Dune ecosystems may be viewed as a series of gradients related to various environmental factors, which operate on different spatial and temporal scales. If we view a profile from the sea landward, we first have the beach (near-shore and back-shore), the embryo or incipient dunes, and the foredune. The first dune ridge (the next inland from the foredune) is normally the highest and forms a continuous sand structure. The second is an older dune ridge, frequently lower because of the reduction in sand supply and the gradual loss of sand. This formation occurs when we have a series of parallel ridges, formed by onshore winds, each ridge lower than the previous. Sand is trapped by vegetation and saltation cannot be initiated beneath the vegetation, unless a blowout forms. Older dune ridges become fragmented when blowouts and parabolic dunes develop. Parabolic dunes are formed when prevailing winds blow at right angles to the dune ridges. Poorly stabilized regions are rapidly eroded but the more vegetated areas on either side remain covered by plants for a longer time. As the bare sand of the central region moves inland, the two horns or tips of the parabola remain attached to the relatively stabilized sand of the trailing ridges. A slack (a dune depression where sand has been blown away until the water table is exposed) may be formed in the middle, between the parabola arms. Parabolic dunes can also be formed in transverse dunes.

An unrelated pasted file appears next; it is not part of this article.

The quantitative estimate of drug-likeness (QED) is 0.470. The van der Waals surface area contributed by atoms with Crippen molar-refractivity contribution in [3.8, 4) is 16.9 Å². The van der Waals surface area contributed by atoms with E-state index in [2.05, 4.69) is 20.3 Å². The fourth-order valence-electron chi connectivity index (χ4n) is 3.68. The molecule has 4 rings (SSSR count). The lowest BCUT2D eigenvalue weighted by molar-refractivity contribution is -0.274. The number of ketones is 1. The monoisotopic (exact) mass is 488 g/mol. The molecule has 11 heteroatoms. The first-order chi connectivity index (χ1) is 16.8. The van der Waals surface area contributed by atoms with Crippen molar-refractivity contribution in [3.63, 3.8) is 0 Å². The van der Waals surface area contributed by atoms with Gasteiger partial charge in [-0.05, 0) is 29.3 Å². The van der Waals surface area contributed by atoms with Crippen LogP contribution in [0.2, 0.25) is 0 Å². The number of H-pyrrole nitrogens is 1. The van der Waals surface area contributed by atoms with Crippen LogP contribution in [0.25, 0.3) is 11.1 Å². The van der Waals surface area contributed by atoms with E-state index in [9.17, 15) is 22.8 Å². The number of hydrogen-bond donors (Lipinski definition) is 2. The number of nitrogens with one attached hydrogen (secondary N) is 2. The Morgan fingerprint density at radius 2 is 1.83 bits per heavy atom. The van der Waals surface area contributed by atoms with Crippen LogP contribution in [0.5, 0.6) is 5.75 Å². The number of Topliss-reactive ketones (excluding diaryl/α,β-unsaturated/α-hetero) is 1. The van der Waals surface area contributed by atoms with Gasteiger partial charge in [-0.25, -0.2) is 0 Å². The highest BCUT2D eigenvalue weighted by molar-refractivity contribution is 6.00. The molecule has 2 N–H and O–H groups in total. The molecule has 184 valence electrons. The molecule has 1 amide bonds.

Throughout the dune field, there are gradients in salinity, sedimentation, nutrients, flooding, and shelter. Dune vegetation forms a complex spatial mosaic, mainly because of variations in physical gradients which depend on the distance to the sea and topography. Disturbances also result in temporal successions that add another dimension of complexity to the spatial mosaic described.
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